By Steve Neavling
Motor City Muckraker
Taxpayers are funding a nonprofit that handles the sale of prime city property on Detroit’s behalf.
So naturally we wanted to know more about the Detroit Economic Development Growth Corporation (DEGC), which negotiated the controversial deal to subsidize the Red Wings arena with $250 million in public money.
Motor City Muckraker sent a Freedom of Information Act request to the DEGC on April 29 for records on the budget, employees’ salaries, the vendor list and the contract with a private PR firm.
But the DEGC denied the records, saying it does not have to comply with open records laws, despite receiving its funds from taxpayers.
“The DEGC is not ‘a public body’ … and therefore no response is required,” wrote Art Papapanos, the DEGC’s chief board administration officer.
The nonprofit entity wields strong influence over who receives prime property, from downtown to 8 Mile. Now that downtown property is becoming more valuable and attractive, the DEGC plays an increasingly important role in the redevelopment of the city.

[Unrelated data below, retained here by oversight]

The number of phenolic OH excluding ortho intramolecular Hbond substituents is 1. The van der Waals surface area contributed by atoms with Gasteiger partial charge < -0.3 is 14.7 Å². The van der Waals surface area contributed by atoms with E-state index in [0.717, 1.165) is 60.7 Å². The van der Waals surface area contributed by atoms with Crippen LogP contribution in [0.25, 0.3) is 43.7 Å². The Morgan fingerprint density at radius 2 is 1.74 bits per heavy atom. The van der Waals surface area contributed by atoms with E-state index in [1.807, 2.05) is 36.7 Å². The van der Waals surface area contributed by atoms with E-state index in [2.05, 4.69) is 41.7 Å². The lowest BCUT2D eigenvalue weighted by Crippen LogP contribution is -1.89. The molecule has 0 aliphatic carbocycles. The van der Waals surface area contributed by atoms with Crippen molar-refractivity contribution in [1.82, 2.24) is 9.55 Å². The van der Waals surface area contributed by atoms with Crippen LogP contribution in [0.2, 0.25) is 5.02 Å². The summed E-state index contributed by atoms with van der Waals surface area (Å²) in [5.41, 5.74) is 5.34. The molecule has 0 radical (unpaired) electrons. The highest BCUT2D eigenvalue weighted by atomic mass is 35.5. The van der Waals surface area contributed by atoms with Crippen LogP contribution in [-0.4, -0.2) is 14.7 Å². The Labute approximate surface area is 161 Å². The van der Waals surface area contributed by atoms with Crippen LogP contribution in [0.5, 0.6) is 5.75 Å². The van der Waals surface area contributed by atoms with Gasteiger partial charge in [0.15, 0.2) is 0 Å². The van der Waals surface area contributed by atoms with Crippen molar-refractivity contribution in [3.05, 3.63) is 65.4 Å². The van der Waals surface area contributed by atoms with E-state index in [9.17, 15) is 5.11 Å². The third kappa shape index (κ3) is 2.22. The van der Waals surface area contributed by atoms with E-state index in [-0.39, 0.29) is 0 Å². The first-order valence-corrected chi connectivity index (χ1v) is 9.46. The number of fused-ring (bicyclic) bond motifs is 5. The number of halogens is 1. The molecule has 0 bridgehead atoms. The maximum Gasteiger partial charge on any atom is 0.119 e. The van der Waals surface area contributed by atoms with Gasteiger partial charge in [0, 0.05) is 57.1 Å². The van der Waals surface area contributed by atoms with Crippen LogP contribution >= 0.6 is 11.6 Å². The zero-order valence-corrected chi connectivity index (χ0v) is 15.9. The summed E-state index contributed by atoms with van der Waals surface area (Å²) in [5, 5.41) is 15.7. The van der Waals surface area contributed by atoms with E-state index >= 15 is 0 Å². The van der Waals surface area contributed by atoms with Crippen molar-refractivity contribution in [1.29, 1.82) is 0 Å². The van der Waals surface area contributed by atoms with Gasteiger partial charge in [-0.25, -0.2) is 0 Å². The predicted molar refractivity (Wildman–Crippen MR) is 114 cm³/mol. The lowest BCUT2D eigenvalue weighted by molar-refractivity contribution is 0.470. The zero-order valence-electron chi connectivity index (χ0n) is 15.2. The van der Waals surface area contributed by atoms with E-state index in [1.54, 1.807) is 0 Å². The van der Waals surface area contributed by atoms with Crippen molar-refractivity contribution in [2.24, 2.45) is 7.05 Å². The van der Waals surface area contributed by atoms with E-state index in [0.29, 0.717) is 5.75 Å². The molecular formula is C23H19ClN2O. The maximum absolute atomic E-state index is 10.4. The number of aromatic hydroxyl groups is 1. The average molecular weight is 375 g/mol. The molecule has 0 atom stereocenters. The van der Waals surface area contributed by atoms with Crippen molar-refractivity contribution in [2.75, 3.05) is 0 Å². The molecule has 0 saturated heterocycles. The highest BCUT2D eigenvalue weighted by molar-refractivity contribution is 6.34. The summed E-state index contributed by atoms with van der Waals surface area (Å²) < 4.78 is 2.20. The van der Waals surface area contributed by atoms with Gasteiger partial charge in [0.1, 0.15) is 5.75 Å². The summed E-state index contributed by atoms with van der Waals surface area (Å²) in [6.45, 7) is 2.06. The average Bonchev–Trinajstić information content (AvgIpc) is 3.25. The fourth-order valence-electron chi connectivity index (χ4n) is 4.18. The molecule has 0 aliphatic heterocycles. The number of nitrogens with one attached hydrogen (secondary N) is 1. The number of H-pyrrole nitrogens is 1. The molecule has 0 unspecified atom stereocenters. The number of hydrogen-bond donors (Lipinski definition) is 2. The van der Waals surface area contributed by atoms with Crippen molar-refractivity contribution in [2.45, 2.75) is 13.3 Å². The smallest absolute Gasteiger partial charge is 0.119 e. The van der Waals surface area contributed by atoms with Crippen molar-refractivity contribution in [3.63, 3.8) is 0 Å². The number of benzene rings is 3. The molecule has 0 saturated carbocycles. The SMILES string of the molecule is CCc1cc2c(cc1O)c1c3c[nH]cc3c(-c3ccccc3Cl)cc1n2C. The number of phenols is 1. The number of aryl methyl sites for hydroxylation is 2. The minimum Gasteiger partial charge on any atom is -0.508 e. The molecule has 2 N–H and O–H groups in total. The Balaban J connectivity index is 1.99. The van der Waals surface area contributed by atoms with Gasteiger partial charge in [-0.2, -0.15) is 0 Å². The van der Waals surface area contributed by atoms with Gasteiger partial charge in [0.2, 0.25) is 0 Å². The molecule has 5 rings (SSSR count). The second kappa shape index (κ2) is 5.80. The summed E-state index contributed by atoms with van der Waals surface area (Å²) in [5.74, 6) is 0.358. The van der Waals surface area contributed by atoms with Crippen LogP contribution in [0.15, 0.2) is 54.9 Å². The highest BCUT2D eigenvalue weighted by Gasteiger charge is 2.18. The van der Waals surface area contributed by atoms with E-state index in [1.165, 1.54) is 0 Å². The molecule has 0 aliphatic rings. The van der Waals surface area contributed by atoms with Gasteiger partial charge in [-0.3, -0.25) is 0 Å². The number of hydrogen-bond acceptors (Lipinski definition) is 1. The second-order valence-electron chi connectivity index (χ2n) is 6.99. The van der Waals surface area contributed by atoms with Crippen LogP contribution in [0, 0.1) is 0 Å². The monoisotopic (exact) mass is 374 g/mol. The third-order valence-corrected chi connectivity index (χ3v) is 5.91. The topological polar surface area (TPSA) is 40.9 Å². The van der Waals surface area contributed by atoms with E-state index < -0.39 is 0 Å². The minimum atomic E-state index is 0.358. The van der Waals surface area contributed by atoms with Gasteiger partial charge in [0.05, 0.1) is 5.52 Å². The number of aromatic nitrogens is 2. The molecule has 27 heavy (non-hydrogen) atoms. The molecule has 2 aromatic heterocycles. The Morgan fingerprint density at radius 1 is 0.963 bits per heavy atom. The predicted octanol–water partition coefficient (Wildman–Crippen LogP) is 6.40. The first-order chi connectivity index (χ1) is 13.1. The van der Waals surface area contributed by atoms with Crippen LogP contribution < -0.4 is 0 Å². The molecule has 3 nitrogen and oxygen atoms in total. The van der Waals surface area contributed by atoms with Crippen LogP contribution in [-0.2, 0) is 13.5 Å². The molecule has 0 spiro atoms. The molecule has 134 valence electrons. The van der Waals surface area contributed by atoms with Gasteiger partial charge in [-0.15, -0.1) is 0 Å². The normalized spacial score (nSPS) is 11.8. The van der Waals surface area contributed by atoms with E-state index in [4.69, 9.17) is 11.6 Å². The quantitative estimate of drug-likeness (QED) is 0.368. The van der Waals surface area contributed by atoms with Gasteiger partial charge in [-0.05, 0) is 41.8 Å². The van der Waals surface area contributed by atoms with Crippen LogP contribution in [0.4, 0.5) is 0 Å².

Two former DEGC leaders who negotiated the controversial Red Wings contract are now working for the Ilitch family’s arena development company. They are former DEGC president and CEO George Jackson and one of his former lieutenants Brian Holdwick. Their job with the DEGC was to ensure taxpayers got the best deal under the agreement.
Three years ago this week, Jackson told a Grosse Pointe crowd: “Bring on more gentrification!”
The DEGC works with at least seven economic development groups whose leadership is appointed by the mayor. Its meeting agendas are not posted online, making it difficult for residents and the media to know what’s happening with key real estate transactions.
When the city of Detroit refused to turn over hydrant records last year, we sued and won access to the documents.
Steve Neavling lives and works in Detroit as an investigative journalist. His stories have uncovered corruption, led to arrests and reforms and prompted FBI investigations.